My earliest encounters with the river go back much further. I have clear recollections as a small child of crossing the Mississippi on massive steel automobile bridges at Vicksburg, Mississippi and Cape Girardeau, Missouri on family vacations. Also those long, slow climbs up the railroad bridges at Baton Rouge and St. Louis stand out as thrilling introductions to the river. In those encounters, the river often was a boundary between two states, a barrier for land-based transport—an obvious geographical delineation. It was only a short, detached segment that was visible from above, not a fluid system that traversed and connected much of the country.

After I returned to college in Baton Rouge in fall 1972, it wasn’t long before I met the river as a giant hazard. The spring of 1973 brought exceptionally high stages. My friend Gilbert and I would hustle over to gawk at the river’s steady rise from atop the crest of the saturated levee that felt about as substantial as a bowl of jelly. We drove to the Old River Control Structure and, much like John McPhee, felt the massive engineered structure shudder as water poured through the gates into the Atchafalaya basin. These encounters underscored that the river was a mighty force that when unchecked by levees had created the lower river floodplain since the last ice age and when confined by human-made barriers threatened to undermine the finest structural protection the Army Corps of Engineers had built. The device held, but required substantial repairs in the following years.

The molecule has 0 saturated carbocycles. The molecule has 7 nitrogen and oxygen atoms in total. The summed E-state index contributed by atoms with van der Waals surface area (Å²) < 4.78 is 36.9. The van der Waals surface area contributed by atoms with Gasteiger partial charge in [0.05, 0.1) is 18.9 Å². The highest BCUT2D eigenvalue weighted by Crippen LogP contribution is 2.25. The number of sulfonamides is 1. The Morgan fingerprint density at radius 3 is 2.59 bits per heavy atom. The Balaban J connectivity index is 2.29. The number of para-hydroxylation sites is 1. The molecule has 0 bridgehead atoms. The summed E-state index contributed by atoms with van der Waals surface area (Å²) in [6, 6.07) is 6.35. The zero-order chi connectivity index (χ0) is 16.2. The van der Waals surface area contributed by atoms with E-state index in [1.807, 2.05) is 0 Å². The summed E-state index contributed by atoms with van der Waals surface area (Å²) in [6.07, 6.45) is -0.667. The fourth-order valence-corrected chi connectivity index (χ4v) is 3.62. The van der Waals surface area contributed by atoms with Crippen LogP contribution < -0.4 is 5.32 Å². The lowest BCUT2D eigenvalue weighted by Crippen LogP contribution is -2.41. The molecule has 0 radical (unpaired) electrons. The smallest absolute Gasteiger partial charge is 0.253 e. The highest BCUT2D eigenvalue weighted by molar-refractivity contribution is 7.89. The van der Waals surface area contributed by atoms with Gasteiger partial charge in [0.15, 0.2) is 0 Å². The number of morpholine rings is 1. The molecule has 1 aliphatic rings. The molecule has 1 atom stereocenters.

Another twenty years later, when I was living in Illinois, the river again rose and challenged the flood protection levees along the upper river. Countless volunteers from Illinois, Iowa, and Missouri heaped sandbags on top of the levees to fortify the riverfronts of towns and cities. The events encouraged community unity in the face of peril. There were numerous levee failures and some intentional breaks that reminded us that the river could present an ominous hazard with the occasional potential to wreak havoc.